Kim worked in the catering industry before he became a landlord, which explains why his pub has such a good reputation for hearty, home-cooked food. It is also known for its traditional ciders, which earned it the title National Cider Pub of Britain in 2006, and for its cask-conditioned ales, many of which emanate from the micro-brewery behind the pub, which Kim runs with Roy Sharrock. Their products include All Saints (the name of Ashovers church), Coffin Lane Stout and, of course, Poets Tipple. Needless to say, the pub is much frequented by lovers of real ale, especially during its twice-yearly beer festivals.


The Old Poets Corner stands at the foot of Church Street, Ashovers main road, which is flanked by some very fine stone houses as it climbs towards the parish church. Although the one and only shop on the road is officially called the Old Tuck Shop, it is known by everyone in the village as Romas, after the lady who has run it for the last 62 years. Roma is helped by her daughter, Anna Unwin, who has been working in the shop since she could walk. The shop has a large selection of crafts, most of which are produced locally, and is famed for its delicious homemade cakes. When Prince Charles popped into the shop on the occasion of Ashovers triumph in the Calor Village of the Year competition, Roma shook his hand and promptly told him that it felt cold. The Prince assured her that his cold hand hid a warm heart, then sat down, as instructed by Roma, and enjoyed a cake and a cup of tea.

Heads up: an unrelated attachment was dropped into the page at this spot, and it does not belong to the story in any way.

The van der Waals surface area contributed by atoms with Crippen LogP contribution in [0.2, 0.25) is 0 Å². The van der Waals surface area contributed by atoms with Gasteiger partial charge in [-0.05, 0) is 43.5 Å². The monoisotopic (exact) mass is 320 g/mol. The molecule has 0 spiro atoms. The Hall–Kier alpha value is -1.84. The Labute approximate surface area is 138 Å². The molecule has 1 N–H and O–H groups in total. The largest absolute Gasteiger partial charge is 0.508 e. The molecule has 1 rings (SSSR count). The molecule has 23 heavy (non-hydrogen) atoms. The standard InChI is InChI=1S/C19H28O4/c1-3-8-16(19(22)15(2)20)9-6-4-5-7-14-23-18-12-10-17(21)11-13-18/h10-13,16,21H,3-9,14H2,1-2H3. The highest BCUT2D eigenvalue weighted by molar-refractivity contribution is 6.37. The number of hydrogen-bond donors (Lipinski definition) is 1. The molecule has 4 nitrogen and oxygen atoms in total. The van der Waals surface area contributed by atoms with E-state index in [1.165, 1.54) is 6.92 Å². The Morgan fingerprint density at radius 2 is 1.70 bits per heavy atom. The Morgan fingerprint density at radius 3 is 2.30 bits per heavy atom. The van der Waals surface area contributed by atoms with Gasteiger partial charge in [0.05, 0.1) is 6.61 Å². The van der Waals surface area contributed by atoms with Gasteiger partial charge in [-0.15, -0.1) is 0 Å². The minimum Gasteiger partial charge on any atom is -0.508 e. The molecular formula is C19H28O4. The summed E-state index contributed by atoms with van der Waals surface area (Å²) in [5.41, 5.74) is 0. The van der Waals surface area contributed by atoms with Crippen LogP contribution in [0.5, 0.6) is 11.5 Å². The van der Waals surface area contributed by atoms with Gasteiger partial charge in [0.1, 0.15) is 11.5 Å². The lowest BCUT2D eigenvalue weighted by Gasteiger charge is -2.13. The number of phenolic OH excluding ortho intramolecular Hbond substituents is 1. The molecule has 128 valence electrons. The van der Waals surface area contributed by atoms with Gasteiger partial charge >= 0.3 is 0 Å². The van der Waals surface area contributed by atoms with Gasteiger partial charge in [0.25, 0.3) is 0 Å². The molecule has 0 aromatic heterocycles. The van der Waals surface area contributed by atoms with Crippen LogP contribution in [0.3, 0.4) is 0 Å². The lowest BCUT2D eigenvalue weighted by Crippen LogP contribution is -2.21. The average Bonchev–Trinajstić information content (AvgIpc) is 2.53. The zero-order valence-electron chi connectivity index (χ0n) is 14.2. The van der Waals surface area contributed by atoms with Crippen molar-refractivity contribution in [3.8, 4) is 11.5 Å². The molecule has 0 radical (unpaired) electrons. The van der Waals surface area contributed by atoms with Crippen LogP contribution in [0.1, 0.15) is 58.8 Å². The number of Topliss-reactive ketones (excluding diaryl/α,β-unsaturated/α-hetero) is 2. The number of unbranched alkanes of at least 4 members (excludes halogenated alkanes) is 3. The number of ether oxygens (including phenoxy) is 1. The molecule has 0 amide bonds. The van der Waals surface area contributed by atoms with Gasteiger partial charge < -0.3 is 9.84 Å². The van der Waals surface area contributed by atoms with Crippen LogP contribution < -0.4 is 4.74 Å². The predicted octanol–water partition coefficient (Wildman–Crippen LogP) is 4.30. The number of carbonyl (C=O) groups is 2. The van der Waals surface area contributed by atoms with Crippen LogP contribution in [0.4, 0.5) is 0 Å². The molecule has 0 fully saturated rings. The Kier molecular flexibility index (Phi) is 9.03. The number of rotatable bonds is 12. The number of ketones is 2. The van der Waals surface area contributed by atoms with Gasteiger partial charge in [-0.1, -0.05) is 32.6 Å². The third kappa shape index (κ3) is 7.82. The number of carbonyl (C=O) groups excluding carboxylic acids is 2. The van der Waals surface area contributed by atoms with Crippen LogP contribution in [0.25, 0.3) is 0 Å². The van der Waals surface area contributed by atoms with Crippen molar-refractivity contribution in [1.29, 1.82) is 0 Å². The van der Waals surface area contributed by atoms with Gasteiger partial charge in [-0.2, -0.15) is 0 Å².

Celebrations of a different kind took place in 1814, when the bells of the parish church rang out so vigorously to greet the fall of Napoleon that the C Sharp bell was fractured. The bells are housed in a tall, slender spire that dominates all views of the village. Unfortunately, wind and rain have taken their toll on this beautiful landmark and left the top section in urgent need of repair. To make matters worse, an earthquake in 2008 dislodged the cockerel weathervane on top of the spire.


Ron Eyley, who handles publicity for the Save Our Spire (SOS) appeal, told me: Sadly, the threat to the tower is not the whole story. The 2004 Quinquennial Report identified an equally pressing need for repairs to the fabric of the church itself. In all, we need something like 150,000. Over the past year, Rons wife Anne has been responding to the SOS appeal by organizing a Flower Festival. She persuaded top flower-arranger Jonathan Mosley to run a day-long floral workshop and harnessed the combined talents of the Flower Guild and the Flower Arranging Club to put on a superb event that raised 8,000.